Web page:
Theatre reviews: The Night After Christmas; Morgan & West: A (sort of) Christmas Carol Magic Show

The Night After Christmas
Left to Right Rosalind Sydney and Mary Gapinski The Night After Christmas.JPG
The Night After Christmas Left to Right Rosalind Sydney and Mary Gapinski The Night After Christmas.JPG
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THEATRE

The Night After Christmas

Tron Theatre, Glasgow

JJJJ

Morgan & West: A (sort of) Christmas Carol Magic Show!

Festival Square Theatre, 
Edinburgh

JJJ

Much is made of the night before Christmas, with many a children’s show tapping into the excitement of waiting for Santa to arrive. So it’s unusual to find a production which focuses on the big man’s post-delivery comedown. Not that we see much of him in the Tron Theatre’s charming new show for younger audiences, The Night After Christmas – he’s tucked up in bed snoring.

Instead, we’re entertained by two excitable chefs charged with the task of creating Santa’s “night after Christmas feast”. Lisa Keenan’s simple narrative uses few words but embellishes them with a plethora of slapstick and physical theatre (which she also directs) to create a show aimed at 3-6-year-olds that squarely hits its target.

Designer Kirsty McCabe’s vibrant kitchen set bursts with fruits, vegetables, cakes and cooking paraphernalia – all of which performers Rosalind Sydney and Mary Gapinski put to good use. The pair are never less than captivating, and their young audience rewards them with full attention for the show’s 45 minute length, after which they’re invited on stage for a play themselves.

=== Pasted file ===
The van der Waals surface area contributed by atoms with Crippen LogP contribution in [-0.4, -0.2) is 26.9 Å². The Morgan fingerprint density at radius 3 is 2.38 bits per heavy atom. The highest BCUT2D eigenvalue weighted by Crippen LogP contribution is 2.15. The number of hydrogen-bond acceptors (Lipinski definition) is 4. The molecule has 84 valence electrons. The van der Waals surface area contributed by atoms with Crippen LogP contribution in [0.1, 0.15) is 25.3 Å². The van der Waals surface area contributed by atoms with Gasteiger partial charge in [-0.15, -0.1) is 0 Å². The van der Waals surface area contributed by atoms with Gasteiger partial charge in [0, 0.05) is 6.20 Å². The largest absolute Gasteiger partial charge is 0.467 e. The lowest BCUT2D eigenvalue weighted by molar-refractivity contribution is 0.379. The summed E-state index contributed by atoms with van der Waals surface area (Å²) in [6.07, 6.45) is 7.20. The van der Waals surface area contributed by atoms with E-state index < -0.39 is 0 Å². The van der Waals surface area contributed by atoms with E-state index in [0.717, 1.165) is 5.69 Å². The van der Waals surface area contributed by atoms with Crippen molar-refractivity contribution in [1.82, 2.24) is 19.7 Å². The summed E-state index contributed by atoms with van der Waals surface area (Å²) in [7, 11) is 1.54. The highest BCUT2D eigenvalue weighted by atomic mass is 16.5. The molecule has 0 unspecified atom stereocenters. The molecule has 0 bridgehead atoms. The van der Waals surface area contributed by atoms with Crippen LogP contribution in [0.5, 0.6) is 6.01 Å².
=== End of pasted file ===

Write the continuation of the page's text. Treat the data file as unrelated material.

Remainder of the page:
A participatory rhyme about chopping and stirring gets an airing more times than you can remember (a pudding that is possibly over-egged) but it’s a minor grumble in a show that is as energetic and fun 
as the tots it was designed for.

Comic magicians (or should that be magic comedians) Morgan and West have a more difficult task, pitching their show at all-comers. Aimed at ages 5+, but inevitably attracting everyone from babes in arms to grandparents, A (sort of) Christmas Carol Magic Show needs to have something for everyone – and it pretty much does.

The pair call themselves “time-travellers and all round spiffing chaps”, and it’s hard to disagree. Dressed in smart Victorian garb and talking ever so proper, they’re perfectly placed to bring Charles Dickens’ ubiquitous Christmas tale to life. The only trouble is, Rhys Morgan isn’t too sure of the actual storyline and Robert West would far rather do a “real magic show”. Finally, they strike a happy medium (acting out Dickens’ tale, but with some magic thrown in) and after a slightly elongated start, the show builds in both momentum and laughs. The men play off each other beautifully, with West’s mock exasperation and seriousness the perfect foil to Morgan’s boundless capacity for silliness.

A busy stage strewn with shiny festive parcels is soon even busier with fruit, sweeties, chains and more pulled-out of pockets and boxes, as they cleverly interweave tricks and illusions with the narrative.

Younger audience members unfamiliar with the plot may struggle to follow which ghost is visiting Scrooge, when and why, and some jokes will undoubtedly fly over their heads. But the likeability of this dashing duo, and truly impressive sleight of hand magic, will put almost anyone in a good mood.

KELLY APTER

The Night After Christmas ends 31 December; Morgan & West ends 7 January